On the upside, Oracle’s legacy platform support on Exalytics allows the company to leverage its entire portfolio and offer more than 80 prebuilt analytics applications ready to run on Exalytics without any changes. The platform also supports the full range of the Business Intelligence Foundational Suite and provides a common platform and a common dimensional model. In this way, it provides alignment with overall business processes, content management systems and transactional BI systems. This alignment is especially attractive for companies that have a lot of Oracle software already installed, and companies looking to operationalize business analytics through event-based closed-loop decision-making at the front lines of the organization. The speed of the machine, its near-real-time query speeds, and its ability to deliver complex visualizations to mobile devices allow users to create use cases and ROI scenarios they could not before. For example, the San Diego Unified School District was able to utilize Exalytics to push out performance dashboards across multiple device types to students and teachers, thereby increasing attendance and garnering more money from the state.The Endeca software lets users make qualitative and to some degree quantitative assessments from social data and to overlay that with structured data. The fact that Exalytics comprises an integrated hardware and software stack makes it a turnkey solution that does not require expensive systems integration services. Each of these points makes Exalytics an interesting and even an exciting investment possibility for companies.

On the downside, the integrated approach and vendor lock-in may discourage some companies concerned about Oracle’s high switch costs. This may pose a risk for Oracle as maturing alternatives become available and the economics of switching begin to make more sense. However, it is no easy task to switch away from Oracle, especially for companies with large Oracle database and enterprise application rollouts. The economics of loyalty are such that when customers are dissatisfied but captive, they remain loyal; however, as soon as a viable alternative comes on the market, they quickly defect. This defection threat for Oracle could come from dissatisfaction with configuration and ease-of-use issues in combination with new offerings from large vendors such as SAP, with its HANA in-memory database appliance, and hardware companies such as EMC that are moving up the stack into the software environment. To be fair, Oracle is addressing the issues around useability by moving the user experience away from “one size fits all” to more of a personae or role-based interface. Oracle will likely have time to do this, given the long tail of its existing database entrenchment and the breadth and depth of its analytics application portfolio.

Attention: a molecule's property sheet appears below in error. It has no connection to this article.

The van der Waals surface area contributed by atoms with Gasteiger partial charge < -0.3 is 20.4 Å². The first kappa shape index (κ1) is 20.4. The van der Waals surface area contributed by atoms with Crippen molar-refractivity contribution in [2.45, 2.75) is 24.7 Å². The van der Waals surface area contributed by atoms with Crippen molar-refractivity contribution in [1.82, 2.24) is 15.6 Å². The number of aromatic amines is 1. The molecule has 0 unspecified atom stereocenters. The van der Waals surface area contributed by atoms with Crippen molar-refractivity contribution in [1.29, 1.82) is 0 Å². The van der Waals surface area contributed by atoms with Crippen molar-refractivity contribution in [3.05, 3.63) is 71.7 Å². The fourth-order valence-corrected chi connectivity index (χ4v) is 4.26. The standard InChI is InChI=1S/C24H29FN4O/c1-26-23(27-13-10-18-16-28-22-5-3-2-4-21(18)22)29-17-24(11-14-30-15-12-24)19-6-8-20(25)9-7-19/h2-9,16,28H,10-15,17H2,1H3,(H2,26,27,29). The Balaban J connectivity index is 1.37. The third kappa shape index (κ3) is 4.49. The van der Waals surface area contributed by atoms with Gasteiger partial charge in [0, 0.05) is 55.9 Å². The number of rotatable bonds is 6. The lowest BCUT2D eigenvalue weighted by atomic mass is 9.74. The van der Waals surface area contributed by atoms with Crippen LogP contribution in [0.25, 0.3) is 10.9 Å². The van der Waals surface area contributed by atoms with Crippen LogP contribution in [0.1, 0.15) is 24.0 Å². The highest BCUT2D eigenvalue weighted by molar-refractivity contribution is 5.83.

With Exalytics, Oracle is addressing high market demand for right-time analytics and interactive visualization. I expect this device will continue to sell well especially since it is plug-and-play and Oracle has such a large portfolio of analytic applications. For companies already running Oracle databases and Oracle applications, Exalytics is very likely a good investment. In particular, it makes sense for those that have not fully leveraged the power of analytics in their business and that are therefore losing competitive position. Our benchmark research on analytics shows a relatively low penetration for analytics software today, but investments are accelerating due to the large ROI companies are realizing from analytics. In situations where companies find the payoffs to be less obvious, or where they fear lock-in, companies should take a hard look at exactly what they hope to accomplish with analytics and which tools best suit that need. The most successful companies start with the use case to justify the investment, then determine which technology makes the most sense.

In addition to this blog, please see Ventana Research’s broader coverage of Oracle OpenWorld.

Regards,

Tony Cosentino

VP and Research Director